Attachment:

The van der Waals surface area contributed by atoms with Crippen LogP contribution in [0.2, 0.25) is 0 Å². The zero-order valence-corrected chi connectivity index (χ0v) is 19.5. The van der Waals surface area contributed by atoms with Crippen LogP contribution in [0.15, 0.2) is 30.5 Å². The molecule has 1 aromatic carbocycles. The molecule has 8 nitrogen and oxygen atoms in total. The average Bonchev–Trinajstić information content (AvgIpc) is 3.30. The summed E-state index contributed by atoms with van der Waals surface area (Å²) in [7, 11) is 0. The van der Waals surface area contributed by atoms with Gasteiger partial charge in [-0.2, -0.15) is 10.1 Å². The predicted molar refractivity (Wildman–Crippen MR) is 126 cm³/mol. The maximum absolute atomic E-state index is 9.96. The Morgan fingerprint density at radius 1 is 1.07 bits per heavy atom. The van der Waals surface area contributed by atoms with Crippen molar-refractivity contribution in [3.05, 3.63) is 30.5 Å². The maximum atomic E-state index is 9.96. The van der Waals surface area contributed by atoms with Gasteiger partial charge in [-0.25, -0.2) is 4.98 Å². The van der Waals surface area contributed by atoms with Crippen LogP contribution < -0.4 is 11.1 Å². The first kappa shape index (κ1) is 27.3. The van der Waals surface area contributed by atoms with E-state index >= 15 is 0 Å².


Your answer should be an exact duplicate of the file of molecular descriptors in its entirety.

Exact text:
The van der Waals surface area contributed by atoms with Crippen LogP contribution in [0.2, 0.25) is 0 Å². The zero-order valence-corrected chi connectivity index (χ0v) is 19.5. The van der Waals surface area contributed by atoms with Crippen LogP contribution in [0.15, 0.2) is 30.5 Å². The molecule has 1 aromatic carbocycles. The molecule has 8 nitrogen and oxygen atoms in total. The average Bonchev–Trinajstić information content (AvgIpc) is 3.30. The summed E-state index contributed by atoms with van der Waals surface area (Å²) in [7, 11) is 0. The van der Waals surface area contributed by atoms with Gasteiger partial charge in [-0.2, -0.15) is 10.1 Å². The predicted molar refractivity (Wildman–Crippen MR) is 126 cm³/mol. The maximum absolute atomic E-state index is 9.96. The Morgan fingerprint density at radius 1 is 1.07 bits per heavy atom. The van der Waals surface area contributed by atoms with Crippen molar-refractivity contribution in [3.05, 3.63) is 30.5 Å². The maximum atomic E-state index is 9.96. The van der Waals surface area contributed by atoms with Gasteiger partial charge in [-0.25, -0.2) is 4.98 Å². The van der Waals surface area contributed by atoms with Crippen LogP contribution < -0.4 is 11.1 Å². The first kappa shape index (κ1) is 27.3. The van der Waals surface area contributed by atoms with E-state index >= 15 is 0 Å².